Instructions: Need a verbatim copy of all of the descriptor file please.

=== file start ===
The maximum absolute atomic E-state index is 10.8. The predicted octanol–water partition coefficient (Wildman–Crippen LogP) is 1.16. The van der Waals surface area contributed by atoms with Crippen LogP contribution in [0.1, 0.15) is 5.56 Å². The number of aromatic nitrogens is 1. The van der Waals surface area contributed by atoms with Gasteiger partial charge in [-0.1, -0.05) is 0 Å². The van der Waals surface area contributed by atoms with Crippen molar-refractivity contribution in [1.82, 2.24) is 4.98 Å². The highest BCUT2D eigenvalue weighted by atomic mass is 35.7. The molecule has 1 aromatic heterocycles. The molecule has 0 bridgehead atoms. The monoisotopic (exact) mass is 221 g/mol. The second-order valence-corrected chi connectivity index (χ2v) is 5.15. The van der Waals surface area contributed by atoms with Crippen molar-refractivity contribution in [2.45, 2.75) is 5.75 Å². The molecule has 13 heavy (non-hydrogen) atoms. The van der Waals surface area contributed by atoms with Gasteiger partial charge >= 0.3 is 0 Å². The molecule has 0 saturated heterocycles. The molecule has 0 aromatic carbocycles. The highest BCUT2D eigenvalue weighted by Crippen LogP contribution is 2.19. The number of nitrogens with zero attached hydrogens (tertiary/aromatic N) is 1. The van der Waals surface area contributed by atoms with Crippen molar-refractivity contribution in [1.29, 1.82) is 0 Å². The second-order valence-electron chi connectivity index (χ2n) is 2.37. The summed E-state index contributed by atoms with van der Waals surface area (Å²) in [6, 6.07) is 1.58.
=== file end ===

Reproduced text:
The maximum absolute atomic E-state index is 10.8. The predicted octanol–water partition coefficient (Wildman–Crippen LogP) is 1.16. The van der Waals surface area contributed by atoms with Crippen LogP contribution in [0.1, 0.15) is 5.56 Å². The number of aromatic nitrogens is 1. The van der Waals surface area contributed by atoms with Gasteiger partial charge in [-0.1, -0.05) is 0 Å². The van der Waals surface area contributed by atoms with Crippen molar-refractivity contribution in [1.82, 2.24) is 4.98 Å². The highest BCUT2D eigenvalue weighted by atomic mass is 35.7. The molecule has 1 aromatic heterocycles. The molecule has 0 bridgehead atoms. The monoisotopic (exact) mass is 221 g/mol. The second-order valence-corrected chi connectivity index (χ2v) is 5.15. The van der Waals surface area contributed by atoms with Crippen molar-refractivity contribution in [2.45, 2.75) is 5.75 Å². The molecule has 13 heavy (non-hydrogen) atoms. The van der Waals surface area contributed by atoms with Gasteiger partial charge >= 0.3 is 0 Å². The molecule has 0 saturated heterocycles. The molecule has 0 aromatic carbocycles. The highest BCUT2D eigenvalue weighted by Crippen LogP contribution is 2.19. The number of nitrogens with zero attached hydrogens (tertiary/aromatic N) is 1. The van der Waals surface area contributed by atoms with Crippen molar-refractivity contribution in [1.29, 1.82) is 0 Å². The second-order valence-electron chi connectivity index (χ2n) is 2.37. The summed E-state index contributed by atoms with van der Waals surface area (Å²) in [6, 6.07) is 1.58.